This is a partial transcript from Your World with Neil Cavuto, December 17, 2002, that was edited for clarity. Click here for complete access to all of Neil Cavuto's CEO interviews.
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NEIL CAVUTO, HOST: Plenty of homes are being built in the real world. Go to any cocktail party, talk to almost any investment pro, and you hear a lot about a housing bubble. That's just like once hot tech stocks, housing is going to get hit and hit hard. They've been talking like that for years now. The trouble is the housing industry is not going along. Housing is as hot as it's ever been. Starts up nearly 2.5 percent last month. Although housing permits -- a sign of future construction -- did drop 2.7 percent.
What does arguably one of the most successful builders in the U.S. think of that? Well, let's ask him, Toll Brothers CEO Robert Toll. He joins us from Philadelphia.
Robert, good to see you.
ROBERT TOLL, CHMN. & CEO, TOLL BROTHERS (TOL): Nice to see you, Neil.
CAVUTO: Happy holidays to you.
TOLL: Same to you, thank you.
CAVUTO: Still happy holidays for your business, what's the deal here?
TOLL: It is. The bottom line on the deal is that the supply is so constrained that the public home building companies are enjoying the best of all worlds. Demand remains fairly constant, goes up and down a bit, but, is being even spurred to a greater extent than normal because of the lack of investment alternatives. And, at the same time, you've got tremendous political movement in the nation to contain the growth of building lots. So, within increasing supply, and a constant increasing demand, a constant supply, you get happy times for the home building companies.
CAVUTO: Yeah. But not happy times at least of late for your stock, you are well off highs, after great run-up. Your multiple is still lower, substantially lower than the market average, and yet quarter after quarter, including this one most recently completed, record numbers. What's the disconnect?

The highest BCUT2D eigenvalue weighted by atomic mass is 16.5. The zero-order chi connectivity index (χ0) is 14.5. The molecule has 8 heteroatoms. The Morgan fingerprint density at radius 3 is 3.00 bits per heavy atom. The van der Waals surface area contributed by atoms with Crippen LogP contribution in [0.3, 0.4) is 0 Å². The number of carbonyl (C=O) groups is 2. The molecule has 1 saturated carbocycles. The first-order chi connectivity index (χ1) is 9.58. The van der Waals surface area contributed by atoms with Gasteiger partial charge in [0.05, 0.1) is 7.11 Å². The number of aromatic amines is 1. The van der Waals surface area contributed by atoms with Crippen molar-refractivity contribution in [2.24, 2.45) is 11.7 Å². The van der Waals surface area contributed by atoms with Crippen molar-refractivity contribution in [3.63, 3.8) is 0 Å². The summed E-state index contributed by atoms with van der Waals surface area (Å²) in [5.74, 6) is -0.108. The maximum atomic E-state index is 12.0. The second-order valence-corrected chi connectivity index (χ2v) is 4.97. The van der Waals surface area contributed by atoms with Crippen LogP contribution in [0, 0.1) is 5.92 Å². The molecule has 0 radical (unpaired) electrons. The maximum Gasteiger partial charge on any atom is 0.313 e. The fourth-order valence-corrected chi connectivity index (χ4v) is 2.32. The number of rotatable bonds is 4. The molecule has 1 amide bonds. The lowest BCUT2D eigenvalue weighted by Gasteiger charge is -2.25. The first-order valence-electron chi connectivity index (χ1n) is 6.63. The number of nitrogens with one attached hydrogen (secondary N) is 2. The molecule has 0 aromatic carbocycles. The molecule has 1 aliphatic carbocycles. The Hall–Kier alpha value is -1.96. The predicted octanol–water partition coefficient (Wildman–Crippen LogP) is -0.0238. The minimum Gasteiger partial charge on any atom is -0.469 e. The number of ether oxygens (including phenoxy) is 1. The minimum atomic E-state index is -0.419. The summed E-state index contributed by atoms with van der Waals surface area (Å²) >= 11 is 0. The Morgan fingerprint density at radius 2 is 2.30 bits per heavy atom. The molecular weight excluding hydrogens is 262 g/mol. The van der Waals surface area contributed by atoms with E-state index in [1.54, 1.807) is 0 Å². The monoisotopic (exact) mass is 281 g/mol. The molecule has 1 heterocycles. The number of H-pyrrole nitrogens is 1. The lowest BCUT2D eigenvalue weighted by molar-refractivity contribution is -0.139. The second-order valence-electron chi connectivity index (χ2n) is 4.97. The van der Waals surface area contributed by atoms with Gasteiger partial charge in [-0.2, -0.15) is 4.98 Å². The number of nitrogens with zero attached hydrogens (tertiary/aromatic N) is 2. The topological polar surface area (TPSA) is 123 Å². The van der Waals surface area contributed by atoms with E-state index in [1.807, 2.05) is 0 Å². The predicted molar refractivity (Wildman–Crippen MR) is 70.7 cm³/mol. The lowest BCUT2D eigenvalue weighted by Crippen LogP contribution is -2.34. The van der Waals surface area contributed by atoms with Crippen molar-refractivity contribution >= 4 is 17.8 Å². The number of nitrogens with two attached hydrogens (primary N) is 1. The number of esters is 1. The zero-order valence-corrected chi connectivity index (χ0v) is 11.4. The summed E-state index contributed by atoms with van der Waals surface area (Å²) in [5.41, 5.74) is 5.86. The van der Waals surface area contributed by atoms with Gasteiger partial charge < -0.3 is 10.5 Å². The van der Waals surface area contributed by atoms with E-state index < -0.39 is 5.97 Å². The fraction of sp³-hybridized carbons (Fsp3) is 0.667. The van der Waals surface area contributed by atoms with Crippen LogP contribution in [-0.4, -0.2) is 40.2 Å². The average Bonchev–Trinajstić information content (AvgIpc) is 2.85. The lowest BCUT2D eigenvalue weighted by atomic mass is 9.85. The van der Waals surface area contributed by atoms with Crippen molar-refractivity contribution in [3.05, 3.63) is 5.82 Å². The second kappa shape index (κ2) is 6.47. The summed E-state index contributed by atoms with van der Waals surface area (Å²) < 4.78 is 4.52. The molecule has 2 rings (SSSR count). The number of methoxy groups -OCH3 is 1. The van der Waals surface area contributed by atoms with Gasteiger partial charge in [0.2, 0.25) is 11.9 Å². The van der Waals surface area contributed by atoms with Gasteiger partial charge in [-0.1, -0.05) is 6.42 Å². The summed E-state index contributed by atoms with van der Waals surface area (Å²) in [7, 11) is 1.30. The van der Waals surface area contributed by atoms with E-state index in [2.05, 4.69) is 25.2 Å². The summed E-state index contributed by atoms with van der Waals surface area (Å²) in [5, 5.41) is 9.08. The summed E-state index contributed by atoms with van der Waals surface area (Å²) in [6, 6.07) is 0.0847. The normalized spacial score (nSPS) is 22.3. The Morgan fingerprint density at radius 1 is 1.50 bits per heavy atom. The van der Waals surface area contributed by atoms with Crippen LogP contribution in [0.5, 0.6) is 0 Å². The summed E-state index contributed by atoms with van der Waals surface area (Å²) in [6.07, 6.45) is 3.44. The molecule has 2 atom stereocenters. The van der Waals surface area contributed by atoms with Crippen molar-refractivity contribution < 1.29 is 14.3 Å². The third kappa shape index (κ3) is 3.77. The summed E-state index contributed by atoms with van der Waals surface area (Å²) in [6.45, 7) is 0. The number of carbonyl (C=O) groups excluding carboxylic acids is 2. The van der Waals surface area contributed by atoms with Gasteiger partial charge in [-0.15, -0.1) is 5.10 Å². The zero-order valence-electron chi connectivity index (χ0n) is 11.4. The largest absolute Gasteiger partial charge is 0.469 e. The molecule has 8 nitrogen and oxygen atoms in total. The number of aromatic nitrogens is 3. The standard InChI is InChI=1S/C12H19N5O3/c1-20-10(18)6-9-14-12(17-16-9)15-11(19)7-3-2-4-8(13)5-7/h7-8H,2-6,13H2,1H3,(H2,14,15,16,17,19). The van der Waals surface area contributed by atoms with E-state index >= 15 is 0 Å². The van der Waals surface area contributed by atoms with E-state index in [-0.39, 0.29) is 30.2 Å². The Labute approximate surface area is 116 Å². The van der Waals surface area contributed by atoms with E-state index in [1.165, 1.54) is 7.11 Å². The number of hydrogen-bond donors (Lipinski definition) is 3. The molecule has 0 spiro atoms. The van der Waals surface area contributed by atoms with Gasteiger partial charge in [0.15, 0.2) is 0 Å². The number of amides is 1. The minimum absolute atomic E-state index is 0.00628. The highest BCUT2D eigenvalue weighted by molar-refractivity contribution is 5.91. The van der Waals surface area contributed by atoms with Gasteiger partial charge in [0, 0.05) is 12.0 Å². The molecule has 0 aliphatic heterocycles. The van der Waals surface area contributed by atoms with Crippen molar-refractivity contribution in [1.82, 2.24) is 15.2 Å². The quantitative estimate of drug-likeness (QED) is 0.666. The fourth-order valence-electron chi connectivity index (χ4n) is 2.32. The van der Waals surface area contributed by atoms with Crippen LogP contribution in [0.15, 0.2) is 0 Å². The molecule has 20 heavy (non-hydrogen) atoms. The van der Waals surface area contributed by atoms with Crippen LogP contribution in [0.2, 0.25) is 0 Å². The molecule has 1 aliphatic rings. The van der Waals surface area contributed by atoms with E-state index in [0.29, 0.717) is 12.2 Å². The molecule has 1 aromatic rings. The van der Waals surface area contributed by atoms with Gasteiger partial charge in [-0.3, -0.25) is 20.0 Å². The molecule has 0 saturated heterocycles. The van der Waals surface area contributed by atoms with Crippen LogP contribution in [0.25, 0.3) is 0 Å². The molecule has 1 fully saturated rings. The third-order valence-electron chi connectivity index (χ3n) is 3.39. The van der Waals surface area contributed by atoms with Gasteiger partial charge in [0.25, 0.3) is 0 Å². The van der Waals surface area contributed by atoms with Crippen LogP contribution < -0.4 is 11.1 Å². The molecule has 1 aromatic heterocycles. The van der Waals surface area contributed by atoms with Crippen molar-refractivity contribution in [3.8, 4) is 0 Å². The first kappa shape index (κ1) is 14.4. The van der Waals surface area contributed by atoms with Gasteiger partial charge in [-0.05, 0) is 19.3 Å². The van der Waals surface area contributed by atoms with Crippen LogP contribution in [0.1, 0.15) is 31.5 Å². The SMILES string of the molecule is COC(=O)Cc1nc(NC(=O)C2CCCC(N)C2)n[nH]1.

TOLL: Nobody ever said there is a connect between fortunes of company and the fortunes of the company stock. The stock always depends on the buyers and the sellers, doesn't depend on fortunes of company. In the long run, it should. And we would hope that we have had enough of a long run that we could point to the short run and say that things are going to get a lot better. We've had, for instance, for past three years, 29 percent compounded annual growth in earnings, for the past 10 years, we have had the same, a 29 percent annual growth.
CAVUTO: I'm sorry, Bob. But aren't a lot of these guys saying, who are cynical about your stock, that, look, a lot of your buyers are the ones who are battered in the stock market. They don't have wherewithal to buy these expensive homes. You're in markets that are very - particularly in the New England and the northeast area, very hot. Some say excessively bubbly, and that that is what's hurting you.
TOLL: We don't see the bubble, in order to see a bubble, you've got to have speculation, you've got to have investment taking the place of real home ownership. And that is not existent this time. What you've got, is just a pretty constant demand, grows because of the population in general. And it keeps bumping up against this very limited supply. That's why you see the price increases but you haven't seen anything yet. The price increases in this country are nothing compared to what the price increases have been in Britain for instance, or in other countries where the no growth movement has even greater strength than it has here.
CAVUTO: All right. Robert Toll, good seeing again. The chief executive of Toll Brothers, Bob Toll from Philadelphia.
TOLL: Thank you, Neil.
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